Well, as I had nothing else to do I figured I could give a short "tutor" about measuring the distance between points, and how different implementations works. It's not a lot of reading and shit, mostly just straight forward.
I'm going to walk trough the few methods that are normal to use in different context's.
This is the `line of sight` version of distance, which uses Pythagorean theorem. Stretch out your arm, and turn 360 degrees, no matter direction, you always reach `so far`. Euclidean distance will always return a floating-point value due to a call to square-root.
Math formula: dist(q,p) = sqrt((px-qx)^2 + (py-qy)^2)
function Euclidean(pt1,pt2:TPoint): Double;
Result := Sqrt(Sqr(pt1.x - pt2.x) + Sqr(pt1.y - pt2.y));
It's a bit slow for performance applications, mostly due to complecities of computing square root. This can be be avoided to a degree with Squared Euclidean distance. Take for example if your just computing difference between two Euclidean distances, and it's just too slow with Sqrt, then you can do this without any losses:
function SqEuclidean(pt1,pt2:TPoint): Double;
Result := Sqr(pt1.x - pt2.x) + Sqr(pt1.y - pt2.y);
Now the resulting number will differ as we are not calculating the square root, but it's a faster algorithm for comparing, which is almost always the case.
Edit: Replaced Power(.., 2) with Sqr():
Sqr(pt1.x - pt2.x) is the same as Power((pt1.x - pt2.x), 2), but in compiled code Sqr(x) translates to the same as x*x, a IMUL or FMUL instruction, which is faster then whatever long asm code Power translates to.
To use Squared Euclidean as a distance test, it's needed to square the radius on the other side of the comparison-operator (<,=,>), example:
function InRadius(pt1,pt2:TPoint; Distance:Extended): Double;
Result := Sqr(pt1.x - pt2.x) + Sqr(pt1.y - pt2.y) <= Sqr(Distance)
.. or as some might know it as: Manhattan distance. This is much more friendly to performance. Now think about the pixels on the screen, you can see that it's IMPOSSIBLE to draw a straight 45 degree line, there will be a gap between each point/pixel, it's like walking in the City, you cant drive over the buildings, you need to drive around. This algorithm walks around each pixel/building (unlike Euclidean, which flies over am in a straight line).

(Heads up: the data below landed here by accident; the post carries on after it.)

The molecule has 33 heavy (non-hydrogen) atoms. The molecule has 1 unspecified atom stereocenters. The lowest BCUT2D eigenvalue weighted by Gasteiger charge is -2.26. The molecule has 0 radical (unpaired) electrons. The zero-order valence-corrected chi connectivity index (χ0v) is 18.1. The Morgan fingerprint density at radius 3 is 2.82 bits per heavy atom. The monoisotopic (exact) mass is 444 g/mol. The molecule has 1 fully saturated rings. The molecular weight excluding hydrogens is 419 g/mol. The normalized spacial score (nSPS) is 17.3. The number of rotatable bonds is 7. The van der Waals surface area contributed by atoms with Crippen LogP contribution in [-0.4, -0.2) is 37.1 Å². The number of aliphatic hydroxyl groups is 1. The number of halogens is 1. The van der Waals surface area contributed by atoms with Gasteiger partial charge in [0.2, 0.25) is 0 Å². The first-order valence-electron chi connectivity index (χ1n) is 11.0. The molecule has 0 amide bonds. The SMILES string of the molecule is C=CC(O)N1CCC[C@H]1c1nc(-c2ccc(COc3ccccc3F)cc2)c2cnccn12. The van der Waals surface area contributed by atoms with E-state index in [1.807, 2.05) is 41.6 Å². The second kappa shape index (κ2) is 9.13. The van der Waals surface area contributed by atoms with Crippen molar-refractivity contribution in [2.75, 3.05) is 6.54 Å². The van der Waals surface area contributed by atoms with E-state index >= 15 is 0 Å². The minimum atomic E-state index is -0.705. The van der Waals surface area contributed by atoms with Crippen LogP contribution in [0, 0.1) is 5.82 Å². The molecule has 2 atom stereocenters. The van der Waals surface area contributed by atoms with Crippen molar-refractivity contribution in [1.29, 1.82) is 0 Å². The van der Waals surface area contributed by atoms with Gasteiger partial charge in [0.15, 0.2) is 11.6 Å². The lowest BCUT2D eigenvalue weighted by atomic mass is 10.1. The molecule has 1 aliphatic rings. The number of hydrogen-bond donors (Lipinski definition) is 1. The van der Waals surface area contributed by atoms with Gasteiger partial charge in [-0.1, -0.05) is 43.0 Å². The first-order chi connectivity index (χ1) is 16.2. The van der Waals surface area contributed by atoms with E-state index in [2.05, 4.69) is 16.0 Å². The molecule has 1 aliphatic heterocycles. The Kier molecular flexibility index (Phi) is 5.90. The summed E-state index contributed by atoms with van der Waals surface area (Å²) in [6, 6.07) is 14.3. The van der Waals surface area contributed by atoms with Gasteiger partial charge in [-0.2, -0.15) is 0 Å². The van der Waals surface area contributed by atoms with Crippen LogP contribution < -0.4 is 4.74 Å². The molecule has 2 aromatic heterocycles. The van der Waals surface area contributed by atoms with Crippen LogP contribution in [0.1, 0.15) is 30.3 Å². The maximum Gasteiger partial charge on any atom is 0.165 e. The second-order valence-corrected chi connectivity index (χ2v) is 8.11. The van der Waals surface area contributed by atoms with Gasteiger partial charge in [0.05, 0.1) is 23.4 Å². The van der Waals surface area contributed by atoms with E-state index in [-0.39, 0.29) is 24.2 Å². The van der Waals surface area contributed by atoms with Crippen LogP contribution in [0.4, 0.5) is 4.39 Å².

Math formula: dist(q,p) = |px - qx| + |py - qy|
function Manhattan(pt1,pt2:TPoint): Double;
Result := abs(pt1.x - pt2.x) + abs(pt1.y - pt2.y);
As it's a different algorithm, its uses are not always the same as Euclidean-distance. The result area of a distance of EG. `8` can be visualized as a tilted square at 45 degrees, with far fewer points (or pixels if you like) within the same distance compared to Euclidean, and Chebyshev (see next).
This is one I find my self using very often. It's a quick way to measure distance, it's also the simplest to understand by just looking at it. This time you can imagine a chessboard (assuming you know the game), the King can walk one step in any direction, including one step at 45 degrees: That is Chebyshev distance = 1.
Math formula: dist(q,p) = max(|px - qx|, |py - qy|)
function Chebyshev(pt1,pt2:TPoint): Double;
Result := max(abs(pt1.x - pt2.x), abs(pt1.y - pt2.y));
It's similar to Manhattan distance. It also results in a square, but you can think of it as aligned with the horiz. and vertical axes. The amount of points within an area of the distance `8` contains many more points than ether of the other methods.
Now that's those... But I bet you can't yet visualize the result, so I will give you this image just to demonstrate the result after using each algorithm to draw each there area/block given a distance of 5:
This picture also shows you that the distance in vertical and horizontal directions are the same no matter algorithm.
PS: I can only hope that the pascal examples work, haven't touched pascal in quite some time, and I'm not able to test it now... This is also the result of me not having anything better to do.